Etiquette Hell = Where the ill-mannered deserve to go


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Thank you Notes from Hell

Jan-Jun 2000 Archive
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Six years ago my best friend got married. A mutual friend of ours attended my friends wedding. He fancies himself a high roller--nice boat, BMW, big new house, etc. My friend and his wife later mentioned to us that our high-roller friend gave them a generous wedding gift of a rumpled $20 bill in a card. We all got a chuckle out of that..... Well, when my wife and I got married three years later, we were curious as to what our high-roller friend would give us. As soon as we got back from our honeymoon, we began to open gift envelopes as my wife started a list for the thank-you notes.....Finally, we get to the card from my high-roller friend--with nothing in it! My wife and I were a little ticked--we figure that at a minimum you should at least cover the cost of your dinner and drinks when you attend a wedding. Mr. High Roller likes to drink, and he brought a date as well. After lots of talking it out, I decided to send a thank you anyway for coming and sharing our special day. Six months ago, Mr. High Roller gets married...Agonizingly I wrote a check for $100 to the new couple, refusing to stoop to his level of etiquette...As you have probably already figured out, we has still not received a thank you for our gift. And yes, we did get the canceled check back from the bank, so I know he got it. It doesn't surprise me, as this history of etiquette hell warned us of what to expect..


A recurring theme in many Ehell submissions is the presumption of knowing someone's financial status.  Outward displays of wealth are deceiving and cannot accurately reflect the net wealth of the owners.   I'm reminded of that recent TV commercial in which the husband points out his big house (while cleaning the in ground pool), new car, riding lawnmower, golf membership and cheerfully says through gritted teeth, "I'm in debt up to my eyeballs.  Somebody help me."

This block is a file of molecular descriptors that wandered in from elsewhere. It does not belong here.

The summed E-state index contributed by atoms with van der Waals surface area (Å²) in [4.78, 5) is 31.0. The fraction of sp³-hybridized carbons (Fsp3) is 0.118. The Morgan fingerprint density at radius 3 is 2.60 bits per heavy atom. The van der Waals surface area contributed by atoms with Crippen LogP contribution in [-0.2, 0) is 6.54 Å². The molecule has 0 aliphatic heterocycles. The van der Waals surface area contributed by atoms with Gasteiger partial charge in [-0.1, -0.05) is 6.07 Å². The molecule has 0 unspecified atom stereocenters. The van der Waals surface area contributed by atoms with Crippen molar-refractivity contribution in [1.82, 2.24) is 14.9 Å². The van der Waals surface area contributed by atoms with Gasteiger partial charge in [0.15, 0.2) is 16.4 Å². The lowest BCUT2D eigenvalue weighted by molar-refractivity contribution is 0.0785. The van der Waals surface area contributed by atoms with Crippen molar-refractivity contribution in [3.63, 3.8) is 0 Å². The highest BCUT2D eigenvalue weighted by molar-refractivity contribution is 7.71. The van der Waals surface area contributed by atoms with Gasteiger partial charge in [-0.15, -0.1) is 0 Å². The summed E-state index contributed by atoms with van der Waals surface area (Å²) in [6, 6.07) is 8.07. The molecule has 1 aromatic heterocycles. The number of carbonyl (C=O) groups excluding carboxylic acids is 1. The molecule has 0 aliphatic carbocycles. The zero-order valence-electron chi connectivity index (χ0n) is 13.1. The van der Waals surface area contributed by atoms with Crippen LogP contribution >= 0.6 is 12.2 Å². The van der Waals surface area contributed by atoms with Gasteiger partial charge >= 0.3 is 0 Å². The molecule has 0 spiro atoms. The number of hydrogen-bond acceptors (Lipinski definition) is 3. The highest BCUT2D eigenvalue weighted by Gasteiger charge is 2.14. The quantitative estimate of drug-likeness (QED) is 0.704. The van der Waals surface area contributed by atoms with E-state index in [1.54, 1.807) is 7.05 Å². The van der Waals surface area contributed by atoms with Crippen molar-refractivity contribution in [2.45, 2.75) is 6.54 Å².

Or the classic case of mistaken perception of wealth is within Jane Austen's book "Persuasion" where Anne Elliott is astonished to discover her suitor's appearance of wealth is a sham and that he lives on loans.  

A person should not presume to know another's financial health and presume to think they are somehow privy to a certain percentage of it as though rich people owe a greater gift than less monetarily endowed friends or family.  

My story isn't so much about the thank you notes I have gotten as it is about a person who received one from me. The summer of my wedding was very busy. My best friend was getting married the Saturday after my wedding in another city three states away. We were Maid/Matron of Honor for each other. The four of us were then going to go on a two week group honeymoon to Alaska (which turned out to be a great time-I recommend it!) For me to pull off this whole thing, I knew I'd need to be organized. One faux pas I had been warned of my whole life was sending out thank you's that were late. My mother would be mortified if I didn't send out notes promptly. I was ready, though, with my stack of thank you notes, stamps, address list and supply of fun pens. My mother would be so proud!